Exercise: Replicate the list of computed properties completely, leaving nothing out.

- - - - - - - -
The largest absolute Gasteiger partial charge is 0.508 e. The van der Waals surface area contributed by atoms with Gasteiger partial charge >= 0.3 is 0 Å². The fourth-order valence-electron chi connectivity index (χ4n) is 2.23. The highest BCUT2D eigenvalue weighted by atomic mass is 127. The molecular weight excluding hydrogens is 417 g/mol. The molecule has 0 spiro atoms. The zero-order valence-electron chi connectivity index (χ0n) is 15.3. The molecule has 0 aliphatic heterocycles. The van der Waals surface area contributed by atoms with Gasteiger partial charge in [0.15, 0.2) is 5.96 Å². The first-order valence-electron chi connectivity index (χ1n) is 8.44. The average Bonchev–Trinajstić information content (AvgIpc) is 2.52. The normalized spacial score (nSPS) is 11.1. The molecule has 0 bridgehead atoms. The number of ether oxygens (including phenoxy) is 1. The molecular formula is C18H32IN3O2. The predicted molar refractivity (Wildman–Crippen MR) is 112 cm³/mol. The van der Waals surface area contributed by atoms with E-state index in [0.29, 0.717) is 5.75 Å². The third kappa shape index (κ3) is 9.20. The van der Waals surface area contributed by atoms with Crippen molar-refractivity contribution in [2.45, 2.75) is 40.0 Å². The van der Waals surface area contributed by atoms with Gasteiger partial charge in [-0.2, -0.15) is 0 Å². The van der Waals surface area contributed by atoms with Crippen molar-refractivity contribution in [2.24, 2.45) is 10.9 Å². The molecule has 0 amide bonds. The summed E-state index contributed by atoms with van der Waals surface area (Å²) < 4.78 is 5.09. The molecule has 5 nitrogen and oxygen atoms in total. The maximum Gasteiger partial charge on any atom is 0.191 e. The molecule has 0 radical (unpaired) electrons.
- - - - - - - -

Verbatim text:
The largest absolute Gasteiger partial charge is 0.508 e. The van der Waals surface area contributed by atoms with Gasteiger partial charge >= 0.3 is 0 Å². The fourth-order valence-electron chi connectivity index (χ4n) is 2.23. The highest BCUT2D eigenvalue weighted by atomic mass is 127. The molecular weight excluding hydrogens is 417 g/mol. The molecule has 0 spiro atoms. The zero-order valence-electron chi connectivity index (χ0n) is 15.3. The molecule has 0 aliphatic heterocycles. The van der Waals surface area contributed by atoms with Gasteiger partial charge in [0.15, 0.2) is 5.96 Å². The first-order valence-electron chi connectivity index (χ1n) is 8.44. The average Bonchev–Trinajstić information content (AvgIpc) is 2.52. The normalized spacial score (nSPS) is 11.1. The molecule has 0 bridgehead atoms. The number of ether oxygens (including phenoxy) is 1. The molecular formula is C18H32IN3O2. The predicted molar refractivity (Wildman–Crippen MR) is 112 cm³/mol. The van der Waals surface area contributed by atoms with E-state index in [0.29, 0.717) is 5.75 Å². The third kappa shape index (κ3) is 9.20. The van der Waals surface area contributed by atoms with Crippen molar-refractivity contribution in [2.45, 2.75) is 40.0 Å². The van der Waals surface area contributed by atoms with Gasteiger partial charge in [-0.2, -0.15) is 0 Å². The van der Waals surface area contributed by atoms with Crippen molar-refractivity contribution in [2.24, 2.45) is 10.9 Å². The molecule has 0 amide bonds. The summed E-state index contributed by atoms with van der Waals surface area (Å²) < 4.78 is 5.09. The molecule has 5 nitrogen and oxygen atoms in total. The maximum Gasteiger partial charge on any atom is 0.191 e. The molecule has 0 radical (unpaired) electrons.